‘Dear Agnes’ is a series of visual letters that serve as Tammi Campbell’s wordless communion with Saskatchewan-born modernist artist Agnes Martin. Beginning in 2010, Campbell would start each day in her Saskatoon studio by drawing a different variation of a grid in graphite on Japanese rag paper. Campbell would then write the salutation “Dear Agnes” in the top left corner, fold the drawing twice like a letter, and then store it in sequence. Campbell completed her last letter to Martin on 31 December 2017. This near-daily practice has led to over 1,000 drawings, the final three months of which will be on view at Esker.

Agnes Martin: The mind knows what the eye has not seen

September 22 - December 21, 2018

This exhibition offers unprecedented focus on Martin’s print works, in addition to selected paintings that exist in dialogue with the prints. A parallel collection of ephemera and source material introduces Martin’s life and work, focusing on her on-going relationship to Canada – her childhood in Saskatchewan, Alberta, and British Columbia, as well as her later travels in Canada.

This exhibition is co-produced by Esker Foundation and MacKenzie Art Gallery, Regina.

Sarah Stevenson: Nothing Hidden

September 22 - December 21, 2018

For the past 30 years, Sarah Stevenson has been making sculptural work that considers and defines space in the most simple and elegant of ways. Like drawings in air, wire and string are arranged into bilateral and almost symmetrical forms and are suspended from the ceiling like a weightless bloom of jellyfish or floating microscopic particles.

Vanessa Brown: The Witching Hour

May 26 - September 2, 2018

Vanessa Brown works in the space between strength and fragility through an alchemical fusing of steel, pigment, and glass – sculpture flirting with painting, a symbolic narrative collage, form as gesture or character. This exhibition brings together new installations and recent works, ranging in scale from grand to intimate. It is a proposal in material, colour, light, and sound; a coming-into-being, an invitation into an emotively charmed circle.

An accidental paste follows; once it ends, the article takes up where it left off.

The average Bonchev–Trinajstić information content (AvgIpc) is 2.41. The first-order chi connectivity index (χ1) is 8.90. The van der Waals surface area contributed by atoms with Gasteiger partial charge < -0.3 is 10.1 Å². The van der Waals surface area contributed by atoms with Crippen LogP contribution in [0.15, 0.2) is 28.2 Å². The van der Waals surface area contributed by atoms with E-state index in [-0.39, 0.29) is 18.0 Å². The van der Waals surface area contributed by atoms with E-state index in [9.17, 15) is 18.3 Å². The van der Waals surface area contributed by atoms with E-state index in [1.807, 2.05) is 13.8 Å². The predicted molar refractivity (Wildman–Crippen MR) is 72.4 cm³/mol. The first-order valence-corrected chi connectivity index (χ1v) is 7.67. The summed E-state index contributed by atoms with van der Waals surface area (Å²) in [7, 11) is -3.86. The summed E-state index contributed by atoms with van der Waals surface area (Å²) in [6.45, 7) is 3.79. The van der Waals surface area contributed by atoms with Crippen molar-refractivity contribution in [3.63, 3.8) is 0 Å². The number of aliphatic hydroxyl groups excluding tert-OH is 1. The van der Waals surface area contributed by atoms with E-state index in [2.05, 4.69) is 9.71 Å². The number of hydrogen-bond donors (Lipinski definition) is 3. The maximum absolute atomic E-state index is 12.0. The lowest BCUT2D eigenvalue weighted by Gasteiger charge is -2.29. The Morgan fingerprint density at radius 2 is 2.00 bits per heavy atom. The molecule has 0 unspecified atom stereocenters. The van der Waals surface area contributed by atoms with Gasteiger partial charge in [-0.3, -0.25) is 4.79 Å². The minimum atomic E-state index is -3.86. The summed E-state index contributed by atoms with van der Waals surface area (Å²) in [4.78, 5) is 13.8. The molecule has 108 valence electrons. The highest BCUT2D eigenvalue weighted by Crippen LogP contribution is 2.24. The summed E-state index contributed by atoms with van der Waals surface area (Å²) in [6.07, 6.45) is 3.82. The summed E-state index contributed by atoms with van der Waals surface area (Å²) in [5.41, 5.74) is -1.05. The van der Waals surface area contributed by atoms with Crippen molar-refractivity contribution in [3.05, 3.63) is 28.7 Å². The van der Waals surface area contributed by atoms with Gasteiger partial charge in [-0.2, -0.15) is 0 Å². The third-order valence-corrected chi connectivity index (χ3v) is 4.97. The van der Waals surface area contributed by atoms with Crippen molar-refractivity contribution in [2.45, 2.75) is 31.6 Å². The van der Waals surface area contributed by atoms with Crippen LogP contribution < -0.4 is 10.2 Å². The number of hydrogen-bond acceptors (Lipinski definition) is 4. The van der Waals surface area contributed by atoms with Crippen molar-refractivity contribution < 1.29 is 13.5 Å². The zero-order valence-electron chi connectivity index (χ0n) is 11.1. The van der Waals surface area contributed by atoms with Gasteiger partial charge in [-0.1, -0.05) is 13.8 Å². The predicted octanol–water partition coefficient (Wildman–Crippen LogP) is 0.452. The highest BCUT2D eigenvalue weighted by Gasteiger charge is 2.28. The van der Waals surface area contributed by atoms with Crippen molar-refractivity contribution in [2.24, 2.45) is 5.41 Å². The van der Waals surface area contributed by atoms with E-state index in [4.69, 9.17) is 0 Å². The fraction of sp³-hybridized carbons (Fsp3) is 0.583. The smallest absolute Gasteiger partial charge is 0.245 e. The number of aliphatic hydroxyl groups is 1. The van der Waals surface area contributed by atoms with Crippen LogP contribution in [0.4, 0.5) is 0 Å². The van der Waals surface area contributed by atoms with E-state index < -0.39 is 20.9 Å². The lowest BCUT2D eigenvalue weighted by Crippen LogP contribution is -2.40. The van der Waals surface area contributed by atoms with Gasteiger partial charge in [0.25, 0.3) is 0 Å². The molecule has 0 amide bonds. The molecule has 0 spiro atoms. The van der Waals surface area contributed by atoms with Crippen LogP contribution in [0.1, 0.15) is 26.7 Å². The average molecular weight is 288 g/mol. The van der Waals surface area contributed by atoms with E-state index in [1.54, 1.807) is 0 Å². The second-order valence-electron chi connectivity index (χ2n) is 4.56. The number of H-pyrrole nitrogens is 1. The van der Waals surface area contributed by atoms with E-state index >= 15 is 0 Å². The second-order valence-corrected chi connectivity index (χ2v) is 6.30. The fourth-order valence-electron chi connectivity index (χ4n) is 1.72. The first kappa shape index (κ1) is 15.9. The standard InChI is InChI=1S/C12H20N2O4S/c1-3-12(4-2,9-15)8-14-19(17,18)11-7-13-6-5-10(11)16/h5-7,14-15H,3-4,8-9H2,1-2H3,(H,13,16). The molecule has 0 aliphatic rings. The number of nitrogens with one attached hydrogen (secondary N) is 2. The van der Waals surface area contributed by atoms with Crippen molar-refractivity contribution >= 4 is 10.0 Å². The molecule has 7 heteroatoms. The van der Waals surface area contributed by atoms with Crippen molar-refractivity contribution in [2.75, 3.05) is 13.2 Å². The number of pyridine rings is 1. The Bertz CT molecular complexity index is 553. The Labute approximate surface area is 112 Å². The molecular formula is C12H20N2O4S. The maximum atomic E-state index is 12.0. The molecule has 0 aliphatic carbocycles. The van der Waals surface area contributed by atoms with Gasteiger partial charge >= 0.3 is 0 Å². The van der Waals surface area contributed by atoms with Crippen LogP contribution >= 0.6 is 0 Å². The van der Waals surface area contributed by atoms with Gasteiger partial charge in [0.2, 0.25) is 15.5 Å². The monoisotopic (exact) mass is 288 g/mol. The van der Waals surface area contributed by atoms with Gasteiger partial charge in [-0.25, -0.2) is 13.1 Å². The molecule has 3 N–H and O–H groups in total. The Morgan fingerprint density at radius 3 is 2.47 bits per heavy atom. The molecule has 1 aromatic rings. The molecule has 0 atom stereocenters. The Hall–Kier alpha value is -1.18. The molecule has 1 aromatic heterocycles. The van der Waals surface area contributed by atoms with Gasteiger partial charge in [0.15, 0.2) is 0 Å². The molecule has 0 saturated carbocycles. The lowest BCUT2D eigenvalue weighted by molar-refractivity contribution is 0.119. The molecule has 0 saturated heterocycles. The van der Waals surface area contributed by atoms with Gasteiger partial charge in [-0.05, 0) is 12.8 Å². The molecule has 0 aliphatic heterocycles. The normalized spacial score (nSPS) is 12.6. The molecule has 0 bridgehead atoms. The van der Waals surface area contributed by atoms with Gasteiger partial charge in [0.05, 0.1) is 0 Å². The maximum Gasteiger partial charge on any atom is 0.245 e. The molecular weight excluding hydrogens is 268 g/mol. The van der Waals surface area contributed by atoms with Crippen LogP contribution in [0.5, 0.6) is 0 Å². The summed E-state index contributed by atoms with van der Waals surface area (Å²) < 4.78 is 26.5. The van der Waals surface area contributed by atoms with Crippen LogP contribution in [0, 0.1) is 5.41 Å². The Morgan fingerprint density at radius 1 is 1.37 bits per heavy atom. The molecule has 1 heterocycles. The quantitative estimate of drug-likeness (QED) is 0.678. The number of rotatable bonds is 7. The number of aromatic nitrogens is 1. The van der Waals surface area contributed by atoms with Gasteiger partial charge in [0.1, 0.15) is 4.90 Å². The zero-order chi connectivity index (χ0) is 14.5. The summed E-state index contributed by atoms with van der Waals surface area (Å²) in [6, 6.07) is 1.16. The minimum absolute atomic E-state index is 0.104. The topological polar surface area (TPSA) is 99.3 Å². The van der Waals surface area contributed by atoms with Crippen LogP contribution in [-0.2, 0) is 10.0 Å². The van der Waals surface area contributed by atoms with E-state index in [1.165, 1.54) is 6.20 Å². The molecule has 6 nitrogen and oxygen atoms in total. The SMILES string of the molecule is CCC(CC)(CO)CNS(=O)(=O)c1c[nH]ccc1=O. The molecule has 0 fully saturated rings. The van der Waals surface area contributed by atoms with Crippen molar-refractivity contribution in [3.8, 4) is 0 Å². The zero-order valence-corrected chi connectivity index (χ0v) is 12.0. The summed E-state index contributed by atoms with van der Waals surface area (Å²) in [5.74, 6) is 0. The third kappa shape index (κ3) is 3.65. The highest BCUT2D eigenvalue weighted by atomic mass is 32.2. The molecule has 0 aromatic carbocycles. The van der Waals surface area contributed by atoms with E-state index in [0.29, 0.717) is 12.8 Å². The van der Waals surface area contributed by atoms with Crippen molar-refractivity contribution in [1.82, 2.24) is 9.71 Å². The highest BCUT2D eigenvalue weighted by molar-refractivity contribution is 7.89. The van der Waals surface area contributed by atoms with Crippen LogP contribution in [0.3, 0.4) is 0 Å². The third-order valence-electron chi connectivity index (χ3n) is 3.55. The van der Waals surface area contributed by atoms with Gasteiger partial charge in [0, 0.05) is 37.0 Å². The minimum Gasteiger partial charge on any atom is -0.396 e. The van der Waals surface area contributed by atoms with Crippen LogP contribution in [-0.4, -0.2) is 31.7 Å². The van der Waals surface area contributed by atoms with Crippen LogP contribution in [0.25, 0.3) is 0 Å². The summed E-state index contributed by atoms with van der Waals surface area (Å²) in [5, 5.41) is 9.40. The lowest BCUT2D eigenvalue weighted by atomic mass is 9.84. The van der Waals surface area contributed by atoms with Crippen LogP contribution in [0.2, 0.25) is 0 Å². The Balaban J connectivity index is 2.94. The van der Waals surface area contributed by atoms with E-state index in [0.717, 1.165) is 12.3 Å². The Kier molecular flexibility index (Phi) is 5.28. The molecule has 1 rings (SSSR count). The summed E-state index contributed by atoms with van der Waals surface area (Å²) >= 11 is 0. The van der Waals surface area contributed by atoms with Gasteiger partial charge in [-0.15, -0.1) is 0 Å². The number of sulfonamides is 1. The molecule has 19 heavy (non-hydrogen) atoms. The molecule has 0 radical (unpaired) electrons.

Anna Torma: Book of Abandoned Details

May 26 - September 2, 2018

Anna Torma was born in Tarnaörs, Hungary in 1952 and graduated with a degree in Textile Art and Design from the Hungarian University of Applied Arts, Budapest in 1979. She has been an exhibiting artist since that time and has produced a body of extremely skilled and exquisitely detailed large-scale hand embroidered wall hangings and collages. She immigrated to Canada in 1988, and has lived and worked in Baie Verte, New Brunswick since 2002. This exhibition will feature new and major works produced over the past five years.

Jolie Bird: 1597; Harmonious Frequencies

May 7 - July 29, 2018

‘1597; Harmonious Frequencies’ is a performance-based installation to be implemented in the Project Space over the course of twelve weeks. Working within a clean and minimal space, the artist will create an 8-foot diameter representation of the Fibonacci Sequence, which references the golden ratio found throughout nature. The pattern is made up of 1,597 dots configured in two sets of spirals that radiate in opposite directions. Each dot is created by wrapping a golden thread around itself and adhering it to the wall. The performance of labour and the arrangement of the artist’s tools are precise and considered; the monotonous nature of the action is physically challenging and requires self-discipline to achieve a consistent and high level of craftsmanship throughout the project.